As hilarious as A Fish Called Wanda is, it was not an easy film to finance and produce. Cleese spent over $150,000 of his own money on development and pre-production while trying to arouse interest from the Hollywood studios. Four of them passed before MGM/UA finally agreed to put up the $8 million budget. A good call, for the movie made over $100 million worldwide and became a gigantic hit on video. In fact, A Fish Called Wanda became the most successful British comedy ever released in the U.S. Interestingly, while the picture debuted on July 15, 1988, it didn't reach No. 1 in the weekend box-office rankings until Sept. 16 - a testament to its incredible popularity and still the longest a film has ever taken to reach the top of the weekend rankings.

Test screenings led to some of the more cruel humor being toned down, including a shot of a dog's entrails displayed in a pattern and a scene where Kline uses cats' tails for target practice. The title was a challenge to translate for international release. In Japan, the film was called Wanda, the Diamond, and the Good Guys."

Producer: Steve Abbott, John Cleese, Lee Rich, Michael Shamberg, John Comfort
Director: Charles Crichton
Screenplay: Charles Crichton, John Cleese
Cinematography: Alan Hume
Film Editing: John Jympson
Art Direction: John Wood
Music: John Du Prez
Cast: John Cleese (Archie Leach), Jamie Lee Curtis (Wanda Gershwitz), Kevin Kline (Otto West), Michael Palin (Ken), Tom Georgeson (Georges), Maria Aitken (Wendy Leach).
C-108m. Letterboxed.

by Jeremy Arnold
A Fish Called Wanda

A Fish Called Wanda

A Fish Called Wanda (1988), one of the best-loved British comedies of the past 20 years, is a caper story full of wacky characters and clever twists. It sends up British stereotypes (inhibition, formality) and American stereotypes (intuitiveness, lack of sophistication). More interestingly for film buffs, it's a blend of two grand traditions of British comedy: the wry 1950s Ealing Studios style and the outrageous, sometimes cruel nature of 1960s Monty Python. While 77-year-old director Charles Crichton had made the Ealing classics The Lavender Hill Mob (1951) and The Titfield Thunderbolt (1953), by 1988 he hadn't directed a feature in 20 years. He received sole credit on this finished film, but Monty Python alum John Cleese's name was listed in the credits through production mainly as insurance in case Crichton died or would be unable to complete the film. In truth, though, Cleese generally worked with the actors on the set while Crichton guided the overall production. On the first day of shooting, Cleese gave Crichton a t-shirt that said "Age and Treachery Will Always Overcome Youth and Skill." Sure enough, Crichton's years of experience paid off: the production finished shooting every day at 6pm and still came in under budget. To top it off, Crichton received an Oscar nomination - as did the original screenplay by Crichton and Cleese. The script was a true collaboration. The two men worked together on thirteen drafts and also sought input from their cast, even organizing script readings a full 8-10 months before shooting. One such read-through encouraged Cleese to make his character - a straightlaced, uptight barrister - "a bit more like me. More real, more vulnerable and more romantic about Wanda, as opposed to just wanting to get into bed with her." Cleese's character, by the way, is named Archie Leach - Cary Grant's real name - because Cleese and Grant were from the same English hometown, and because, Cleese explained, "it's the nearest I will ever get to being Cary Grant." On the set, Cleese created a relaxed atmosphere for the actors so that the collaboration could continue. (Kevin Kline described Cleese as having "hosted" the film.) It worked - for everyone. Jamie Lee Curtis turned in one of her best-remembered performances. Kevin Kline, a comic delight as a stuttering, armpit-sniffing animal lover, won an Oscar for Best Supporting Actor. Cleese's own performance benefited, too. He said he tended to find acting dull because, having written the dialogue himself, there was no sense of discovery for him. "But on Wanda I got interested again, because when we came to the more romantic scenes with Jamie, she said, 'Don't rehearse. Let's just see what happens.' I'd never done that. It's scary if you're addicted to rehearsing, as I am - like pushing a boat off from shore without any oars. Sometimes, between takes, Jamie would see me running lines in my head. She'd say 'Don't' and wave a finger at me." Curtis was so full of advice, in fact, that co-star Michael Palin gave her a t-shirt that read, "Wait, I have an idea." As hilarious as A Fish Called Wanda is, it was not an easy film to finance and produce. Cleese spent over $150,000 of his own money on development and pre-production while trying to arouse interest from the Hollywood studios. Four of them passed before MGM/UA finally agreed to put up the $8 million budget. A good call, for the movie made over $100 million worldwide and became a gigantic hit on video. In fact, A Fish Called Wanda became the most successful British comedy ever released in the U.S. Interestingly, while the picture debuted on July 15, 1988, it didn't reach No. 1 in the weekend box-office rankings until Sept. 16 - a testament to its incredible popularity and still the longest a film has ever taken to reach the top of the weekend rankings. Test screenings led to some of the more cruel humor being toned down, including a shot of a dog's entrails displayed in a pattern and a scene where Kline uses cats' tails for target practice. The title was a challenge to translate for international release. In Japan, the film was called Wanda, the Diamond, and the Good Guys." Producer: Steve Abbott, John Cleese, Lee Rich, Michael Shamberg, John Comfort Director: Charles Crichton Screenplay: Charles Crichton, John Cleese Cinematography: Alan Hume Film Editing: John Jympson Art Direction: John Wood Music: John Du Prez Cast: John Cleese (Archie Leach), Jamie Lee Curtis (Wanda Gershwitz), Kevin Kline (Otto West), Michael Palin (Ken), Tom Georgeson (Georges), Maria Aitken (Wendy Leach). C-108m. Letterboxed. by Jeremy Arnold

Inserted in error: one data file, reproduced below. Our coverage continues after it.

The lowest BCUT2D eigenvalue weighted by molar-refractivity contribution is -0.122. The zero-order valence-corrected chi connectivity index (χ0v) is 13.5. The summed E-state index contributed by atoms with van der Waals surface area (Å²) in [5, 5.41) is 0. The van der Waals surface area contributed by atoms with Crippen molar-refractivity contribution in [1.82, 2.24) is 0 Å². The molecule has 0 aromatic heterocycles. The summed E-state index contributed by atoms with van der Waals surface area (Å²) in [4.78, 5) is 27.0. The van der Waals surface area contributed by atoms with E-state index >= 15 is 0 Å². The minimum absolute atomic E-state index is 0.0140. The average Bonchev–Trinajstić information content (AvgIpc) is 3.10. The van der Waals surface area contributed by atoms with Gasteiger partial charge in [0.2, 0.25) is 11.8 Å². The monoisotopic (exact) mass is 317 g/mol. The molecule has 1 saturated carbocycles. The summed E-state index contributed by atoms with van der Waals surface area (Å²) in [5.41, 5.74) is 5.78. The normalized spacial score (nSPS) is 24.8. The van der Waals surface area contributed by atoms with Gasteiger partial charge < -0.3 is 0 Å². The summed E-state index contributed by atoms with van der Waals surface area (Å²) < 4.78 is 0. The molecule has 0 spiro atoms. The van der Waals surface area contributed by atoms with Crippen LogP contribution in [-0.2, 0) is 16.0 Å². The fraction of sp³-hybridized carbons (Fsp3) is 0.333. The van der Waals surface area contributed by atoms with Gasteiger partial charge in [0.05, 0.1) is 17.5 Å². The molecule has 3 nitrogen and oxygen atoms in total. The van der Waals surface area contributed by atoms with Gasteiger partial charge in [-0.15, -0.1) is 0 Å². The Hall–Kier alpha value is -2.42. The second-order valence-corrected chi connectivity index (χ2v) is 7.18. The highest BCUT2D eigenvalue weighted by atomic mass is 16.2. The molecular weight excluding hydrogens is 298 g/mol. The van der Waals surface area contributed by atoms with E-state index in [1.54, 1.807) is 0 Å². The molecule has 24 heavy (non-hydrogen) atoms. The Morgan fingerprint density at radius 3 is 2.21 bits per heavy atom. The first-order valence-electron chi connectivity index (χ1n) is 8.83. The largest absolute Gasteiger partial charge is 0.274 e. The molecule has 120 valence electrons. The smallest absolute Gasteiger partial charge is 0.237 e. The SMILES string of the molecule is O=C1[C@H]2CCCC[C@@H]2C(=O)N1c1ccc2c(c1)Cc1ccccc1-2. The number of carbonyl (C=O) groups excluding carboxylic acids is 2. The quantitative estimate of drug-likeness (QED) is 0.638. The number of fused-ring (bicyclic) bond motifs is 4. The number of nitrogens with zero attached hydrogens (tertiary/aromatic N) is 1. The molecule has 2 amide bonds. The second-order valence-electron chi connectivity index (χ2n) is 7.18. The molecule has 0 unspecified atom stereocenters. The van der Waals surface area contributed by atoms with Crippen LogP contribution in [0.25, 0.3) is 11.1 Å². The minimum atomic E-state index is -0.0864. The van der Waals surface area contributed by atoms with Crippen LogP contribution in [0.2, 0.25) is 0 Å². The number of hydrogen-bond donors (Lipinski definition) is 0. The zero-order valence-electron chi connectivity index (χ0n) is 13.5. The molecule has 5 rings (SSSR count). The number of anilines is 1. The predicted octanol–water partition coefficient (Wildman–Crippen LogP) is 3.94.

Quotes

Trivia

Miscellaneous Notes

Wide Release in United States July 29, 1988

Released in United States on Video February 23, 1989

Released in United States September 1988

Shown at Birmingham Film & Television Festival September 1988.

Shown at Deauville Film Festival September 1988.

Broadcast premiere in USA on ABC on September 15, 1991.

Completed shooting September 1987.

Began shooting July 13, 1987.

Released in United States Summer July 15, 1988

Wide Release in United States July 29, 1988

Released in United States on Video February 23, 1989

Released in United States September 1988 (Shown at Birmingham Film & Television Festival September 1988.)

Released in United States September 1988 (Shown at Deauville Film Festival September 1988.)

Released in United States Summer July 15, 1988